The Neighborhood Partnership Grant program is an inclusive community program where groups of residents can apply to receive funding for projects that will address specific area needs and create more sustainable neighborhoods. Projects can range from public art to neighborhood gatherings to community planning. All an applicant really needs to apply is a great idea and the support of the neighborhood in which the project is taking place.
The City of Boulder is now accepting Neighborhood Enhancement Grant and Neighborhood Spark Grant applications. Applicants may be asked to attend a short information session with the grant committee for the purpose of sharing project details and answering questions. Process questions should be directed to email@example.com or 720-564-2111.
It's an easy five-step process — apply today!
Want to see how others in the community have used the neighborhood grants? View past Neighborhood Partnership Grant recipients.
Types of Neighborhood Grants
|Neighborhood Spark Grant||Neighborhood Enhancement Grant|
|Up to $1,000||Up to $20,000|
|Year-round (until funding expended)||
First review: April 5
Contact with City
|Within one month of notice||Within one month of notice|
|Neighborhood Partnership Grant program details||Neighborhood Partnership Grant program details|
|How to apply||How to apply|
|View requirements||View requirements|
Neighborhood Spark Grant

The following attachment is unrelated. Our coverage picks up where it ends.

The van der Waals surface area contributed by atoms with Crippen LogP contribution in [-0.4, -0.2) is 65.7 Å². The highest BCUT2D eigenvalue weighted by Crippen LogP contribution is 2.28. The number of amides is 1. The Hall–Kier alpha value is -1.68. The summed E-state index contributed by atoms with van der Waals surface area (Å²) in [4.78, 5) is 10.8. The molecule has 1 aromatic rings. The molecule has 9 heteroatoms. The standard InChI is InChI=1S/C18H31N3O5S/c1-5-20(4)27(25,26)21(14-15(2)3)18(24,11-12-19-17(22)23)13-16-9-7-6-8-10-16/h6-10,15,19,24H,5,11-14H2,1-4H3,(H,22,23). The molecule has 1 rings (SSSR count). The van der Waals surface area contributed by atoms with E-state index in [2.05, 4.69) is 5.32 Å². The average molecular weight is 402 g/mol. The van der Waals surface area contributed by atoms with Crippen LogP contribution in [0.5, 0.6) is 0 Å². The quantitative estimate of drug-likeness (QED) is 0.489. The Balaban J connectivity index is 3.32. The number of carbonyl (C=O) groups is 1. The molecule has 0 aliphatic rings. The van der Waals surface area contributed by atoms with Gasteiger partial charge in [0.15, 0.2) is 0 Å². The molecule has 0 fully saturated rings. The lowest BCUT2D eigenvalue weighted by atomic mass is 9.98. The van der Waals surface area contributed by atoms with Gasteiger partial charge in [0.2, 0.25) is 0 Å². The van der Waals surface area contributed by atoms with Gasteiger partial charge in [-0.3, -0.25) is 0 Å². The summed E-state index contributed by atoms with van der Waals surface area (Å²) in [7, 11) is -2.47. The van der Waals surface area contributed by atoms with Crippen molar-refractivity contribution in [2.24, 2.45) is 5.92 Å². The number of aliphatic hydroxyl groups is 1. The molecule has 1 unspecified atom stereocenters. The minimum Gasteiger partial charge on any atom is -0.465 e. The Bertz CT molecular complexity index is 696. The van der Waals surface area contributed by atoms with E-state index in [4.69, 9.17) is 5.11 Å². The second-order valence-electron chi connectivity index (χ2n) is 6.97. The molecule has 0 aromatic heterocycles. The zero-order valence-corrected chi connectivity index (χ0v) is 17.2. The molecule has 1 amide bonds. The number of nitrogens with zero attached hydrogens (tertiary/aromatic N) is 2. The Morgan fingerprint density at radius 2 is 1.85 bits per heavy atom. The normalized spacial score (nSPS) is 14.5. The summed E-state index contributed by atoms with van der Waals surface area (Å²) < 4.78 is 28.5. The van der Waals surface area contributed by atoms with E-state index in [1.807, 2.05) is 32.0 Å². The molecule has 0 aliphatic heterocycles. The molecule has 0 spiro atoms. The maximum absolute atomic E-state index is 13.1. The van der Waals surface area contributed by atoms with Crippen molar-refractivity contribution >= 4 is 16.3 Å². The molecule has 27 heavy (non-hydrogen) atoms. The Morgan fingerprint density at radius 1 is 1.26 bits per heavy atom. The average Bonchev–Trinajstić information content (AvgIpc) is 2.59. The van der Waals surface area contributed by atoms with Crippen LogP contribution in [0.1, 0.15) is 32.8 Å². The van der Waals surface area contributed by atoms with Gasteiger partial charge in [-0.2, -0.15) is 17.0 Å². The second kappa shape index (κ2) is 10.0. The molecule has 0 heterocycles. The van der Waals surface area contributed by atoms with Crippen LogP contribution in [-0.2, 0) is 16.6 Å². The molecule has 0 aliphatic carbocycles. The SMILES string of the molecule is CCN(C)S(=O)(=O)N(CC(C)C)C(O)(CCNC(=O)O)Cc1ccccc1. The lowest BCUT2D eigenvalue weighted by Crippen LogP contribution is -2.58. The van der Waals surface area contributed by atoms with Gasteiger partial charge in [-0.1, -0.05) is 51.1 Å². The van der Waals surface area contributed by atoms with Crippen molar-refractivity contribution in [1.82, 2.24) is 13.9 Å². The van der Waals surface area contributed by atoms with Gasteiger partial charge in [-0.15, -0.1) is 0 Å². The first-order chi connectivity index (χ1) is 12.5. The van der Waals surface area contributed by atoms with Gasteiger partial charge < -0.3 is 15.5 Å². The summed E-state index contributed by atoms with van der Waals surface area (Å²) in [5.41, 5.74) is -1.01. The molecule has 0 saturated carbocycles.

Spark Grants are about creating a partnership between the neighborhood and the City of Boulder, therefore they do require some form of contribution other than the funds provided through the grant, but this could be a cash contribution or it can be an in-kind donation of materials, entertainment, supplies, etc. Canopies, chairs, utensils or prizes for participants in events will meet this requirement.
Neighborhood Enhancement Grant
For Enhancement Grants, each partnership requires that the applicant(s), neighborhood or community group donate a 25 percent match of the city's contribution through volunteer labor, donated materials or services, and/or cash. The time spent developing the application for a project can go toward this match. Volunteer labor is valued at $20 per hour.
Frequently Asked Questions
No, the program is intended to enhance the quality of life for the neighborhood not a single neighbor. Gathering support of community groups, neighbors, HOA’s is very important to be competitive in this process.
Yes, in some instances. The Boulder Municipal Code chapter 8-5 outlines the requirements for right of way permits. All physical improvements need a permit; general weeding or landscaping and community cleanup efforts need waivers but not a permit.
Projects need to have public benefit. In some circumstances this can be achieved through a project on private property.